Friday, October 09, 2015

Do We Need to Raise the Minimum Wage so "People Who Work Full Time Don't Live in Poverty"?

From the Foundation For Economic Education:
Critics of the minimum wage used to be able to respond to arguments for raising it by stretching the logic to its extremes. If $10 is so great, why not $20 or $50 an hour? The reductio ad absurdum should cause even the staunchest minimum wage advocate to ponder the potential unintended consequences of their ideas.
Unfortunately, we now live in a world where caricatures have become reality. Sen. Elizabeth Warren wonders why we don’t have a $22 minimum wage (I explain why she doesn’t have much to ponder here), and Sen. Bernie Sanders has now joined the “Fight for Fifteen.”
For the moment, let’s set aside the economic debate over whether the minimum wage costs jobs. (The CBOmajority of economists, and majority of empirical studies pretty much say it all.)
Instead, let’s address Sanders and Warren's moral argument for hiking the minimum wage to such levels: that “no one who works full time should have to live in poverty.” 
Article here:

Sunday, October 04, 2015

When Work Is Punished: An Analysis Of Increased Minimum Wage And The Welfare Cliff

Wage growth - or a persistent lack thereof - has become something of a hot topic in America. 
Thanks to the nationwide push for a higher pay floor (personified by mobs of angry fry cooks demanding $15/hour and Democrats on Capitol Hill who are pushing hard for "$12 by ‘20") and wage growth’s role as an input in Janet Yellen’s mental "liftoff" model, everyone from Main Street to Wall Street feels compelled to weigh in.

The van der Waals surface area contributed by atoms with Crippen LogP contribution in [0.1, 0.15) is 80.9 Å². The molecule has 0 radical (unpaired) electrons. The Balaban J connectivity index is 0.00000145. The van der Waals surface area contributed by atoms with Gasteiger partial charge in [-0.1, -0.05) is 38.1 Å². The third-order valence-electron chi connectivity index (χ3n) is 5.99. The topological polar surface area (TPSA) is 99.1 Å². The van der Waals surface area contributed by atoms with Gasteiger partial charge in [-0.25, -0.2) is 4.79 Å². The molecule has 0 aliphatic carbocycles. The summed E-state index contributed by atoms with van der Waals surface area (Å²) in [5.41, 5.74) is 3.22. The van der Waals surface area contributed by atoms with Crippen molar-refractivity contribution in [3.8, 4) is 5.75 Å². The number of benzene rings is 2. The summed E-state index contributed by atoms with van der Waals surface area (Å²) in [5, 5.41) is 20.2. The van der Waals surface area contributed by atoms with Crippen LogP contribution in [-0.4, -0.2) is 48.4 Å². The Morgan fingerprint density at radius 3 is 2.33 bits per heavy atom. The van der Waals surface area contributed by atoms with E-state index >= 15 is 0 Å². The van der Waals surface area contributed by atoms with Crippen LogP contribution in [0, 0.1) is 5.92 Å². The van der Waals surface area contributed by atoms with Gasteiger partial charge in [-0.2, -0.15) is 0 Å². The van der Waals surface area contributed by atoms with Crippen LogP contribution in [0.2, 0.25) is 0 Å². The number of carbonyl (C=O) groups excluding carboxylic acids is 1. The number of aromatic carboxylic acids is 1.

The standard criticism of hiking the minimum wage is that forcing employers to pay more will simply result in layoffs and/or a reduced propensity to hire, but as we saw with Dan Price and Gravity Payments, there are a whole lot of other things that can go wrong. For instance, higher paid employees may not understand why everyone under them in the corporate structure suddenly makes more money and if people who are higher up on the corporate ladder don’t receive raises that keep the hierarchy proportional they may simply quit. 
But while politicians, pundits, and economists run in circles perpetuating a debate that’s better suited for an undergrad introductory economics course than it is for the national stage (it’s really quite simple, as New York Burger King franchisee David Sutz made clear when he told CBS that "businesses are not going to pay $15 dollars an hour [because] the economics don't work in this industry [given that] there is a limit to what you're going to pay for a hamburger"), there’s a far more troubling situation unfolding behind the scenes and it harkens back to an issue we discussed at length almost three years ago. 
In short, the welfare system punishes work and incentivizes dependency. More concretely, the structure is such that rational actors will eschew hard work, because the more they earn, the poorer they will effectively be in terms of total resources (calculated as welfare benefits plus earnings). 
In the simplest possible terms: for many Americans, wage growth is a very, very bad thing.

Friday, October 02, 2015

Today's (Ficitional) Jobs Report

The 5.1 percent reported unemployment rate is inconsistent with the collapse of the labor force participation rate (which is at a 40 year low) and is "accurate" only because it includes not a single one of the millions of discouraged workers. The way BLS gets a low and comforting rate of unemployment is not to include most of the unemployed.